The sister publications, UNEP’s Global Trends in Renewable Energy Investment, and REN21’s Renewables 2012 Global Status Report were launched on 11th June 2012. Against an increasingly rough and tumble competitive landscape, total investment in renewables excluding large hydro last year increased 17% to a record $257 billion, a six-fold increase on the 2004 figure and 94% higher than the total in 2007, the year before the world financial crisis, says the UNEP report, Global Trends in Renewable Energy Investment 2012. The report was prepared by the UNEP Collaborating Centre for Climate and Sustainable Energy Finance in association with Bloomberg New Energy Finance. Although last year’s 17% increase was smaller than the 37% rise recorded in 2010, it was achieved against the backdrop of a widening sovereign debt crisis in Europe and during a period of rapidly falling prices for renewable power equipment.
In more and more countries, renewable energy has outgrown its “niche player” status and now represents a significant and rapidly growing share of total energy supply. REN21’s Renewables 2012 Global Status Report notes that during 2011, renewables continued to grow strongly in all end-use sectors – power, heating and cooling and transport. Renewable sources have grown to supply 16.7 % of global final energy consumption. Of that, traditional biomass’s share has declined slightly, while modern renewable energy’s share has risen. In 2011, renewable energy technologies continued to expand into new markets: around 50 countries installed wind power capacity, and solar PV capacity was moving rapidly into new regions and countries. Solar hot water collectors are used by more than 200 million households as well as in many public and commercial buildings all around the world.
In the power sector, renewables accounted for almost half of the estimated 208 gigawatts (GW) of electric capacity added globally during the year. By the end of 2011, total renewable power capacity worldwide exceeded 1,360 GW, up 8% over 2010; renewables comprised more than 25% of total global power-generating capacity (estimated at 5,360 GW in 2011) and supplied an estimated 20.3% of global electricity.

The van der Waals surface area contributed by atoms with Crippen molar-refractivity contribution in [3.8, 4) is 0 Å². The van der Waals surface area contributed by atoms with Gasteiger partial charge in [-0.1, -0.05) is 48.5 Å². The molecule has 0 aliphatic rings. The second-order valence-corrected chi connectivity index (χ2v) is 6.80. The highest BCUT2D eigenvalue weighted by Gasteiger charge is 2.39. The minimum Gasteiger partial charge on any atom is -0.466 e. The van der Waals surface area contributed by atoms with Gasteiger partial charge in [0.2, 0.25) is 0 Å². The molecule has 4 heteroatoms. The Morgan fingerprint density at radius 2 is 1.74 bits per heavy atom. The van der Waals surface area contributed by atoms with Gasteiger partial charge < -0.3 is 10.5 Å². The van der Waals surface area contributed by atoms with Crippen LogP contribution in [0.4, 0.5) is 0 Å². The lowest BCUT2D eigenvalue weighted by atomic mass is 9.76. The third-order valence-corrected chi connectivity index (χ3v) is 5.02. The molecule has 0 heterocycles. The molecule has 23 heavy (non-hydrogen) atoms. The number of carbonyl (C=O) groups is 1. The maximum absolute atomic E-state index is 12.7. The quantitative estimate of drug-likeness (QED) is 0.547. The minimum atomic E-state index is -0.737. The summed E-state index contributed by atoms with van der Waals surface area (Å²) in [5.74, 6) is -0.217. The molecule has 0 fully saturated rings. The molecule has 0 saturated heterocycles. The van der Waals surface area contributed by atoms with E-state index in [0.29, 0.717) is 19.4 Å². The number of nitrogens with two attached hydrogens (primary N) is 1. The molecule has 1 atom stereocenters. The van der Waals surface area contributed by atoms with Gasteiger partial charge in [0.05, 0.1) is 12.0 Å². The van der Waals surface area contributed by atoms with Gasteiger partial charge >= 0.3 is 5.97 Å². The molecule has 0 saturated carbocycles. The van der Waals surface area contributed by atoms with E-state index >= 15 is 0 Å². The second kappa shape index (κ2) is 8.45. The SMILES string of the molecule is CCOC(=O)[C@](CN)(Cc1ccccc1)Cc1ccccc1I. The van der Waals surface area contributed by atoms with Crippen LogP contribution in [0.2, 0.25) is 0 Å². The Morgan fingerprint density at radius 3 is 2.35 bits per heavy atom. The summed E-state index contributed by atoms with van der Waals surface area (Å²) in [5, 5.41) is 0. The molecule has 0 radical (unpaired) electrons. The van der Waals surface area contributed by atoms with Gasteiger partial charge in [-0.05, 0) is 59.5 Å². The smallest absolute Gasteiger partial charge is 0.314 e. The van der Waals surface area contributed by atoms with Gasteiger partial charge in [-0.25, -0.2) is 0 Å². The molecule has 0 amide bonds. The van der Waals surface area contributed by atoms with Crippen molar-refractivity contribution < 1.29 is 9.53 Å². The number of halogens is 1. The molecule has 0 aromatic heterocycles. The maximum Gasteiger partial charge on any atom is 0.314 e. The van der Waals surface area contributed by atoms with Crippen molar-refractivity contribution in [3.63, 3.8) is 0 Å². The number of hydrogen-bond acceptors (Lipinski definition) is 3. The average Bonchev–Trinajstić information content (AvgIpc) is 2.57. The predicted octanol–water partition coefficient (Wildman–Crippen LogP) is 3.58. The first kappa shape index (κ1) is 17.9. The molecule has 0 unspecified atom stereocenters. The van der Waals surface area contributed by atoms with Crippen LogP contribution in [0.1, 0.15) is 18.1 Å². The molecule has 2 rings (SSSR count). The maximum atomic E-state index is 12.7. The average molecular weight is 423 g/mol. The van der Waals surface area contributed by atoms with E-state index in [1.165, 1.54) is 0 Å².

Photovoltaic module prices fell by close to 50%, and onshore wind turbine prices by around 10%. These changes brought these two leading renewable power technologies closer to competitiveness with fossil-fuel alternatives such as coal and gas. Solar generation surged past wind power to become the renewable energy technology of choice for global investors in 2011. Solar attracted nearly twice as much investment as wind, driving the renewables sector to yet another record-breaking year, albeit one beset with challenges for the renewables industry. Total investment in solar power jumped 52% jump to $147 billion. Competitive challenges intensified sharply, leading to sharp drops in prices, especially in the solar market – a boon to buyers but not to manufacturers, a number of whom went out of business or were forced to restructure.
China remained the leader, with $52 billion of renewables investment, excluding large hydro, closely followed by the US with $51 billion. Europe remains the biggest region for dollars invested, with $101 billion in 2011. Among the other major developing economies, the star performer was India, where the country’s National Solar Mission helped to spur an impressive 62% increase in renewable energy investment to $12 billion, the fastest investment expansion of any large renewables market in the world. In Brazil, there was an 8% increase to $7 billion.
At least 118 countries, more than half of which are developing countries, had renewable energy targets in place by early 2012, up from 96 one year before, although some slackening of policy support was seen in developed countries. This weakening reflected austerity pressures, particularly in Europe, and legislative deadlock in the US Congress. Support for renewable power generation remains the most popular policy option with at least 65 countries and 27 states now having feed-in-tariffs (FITs).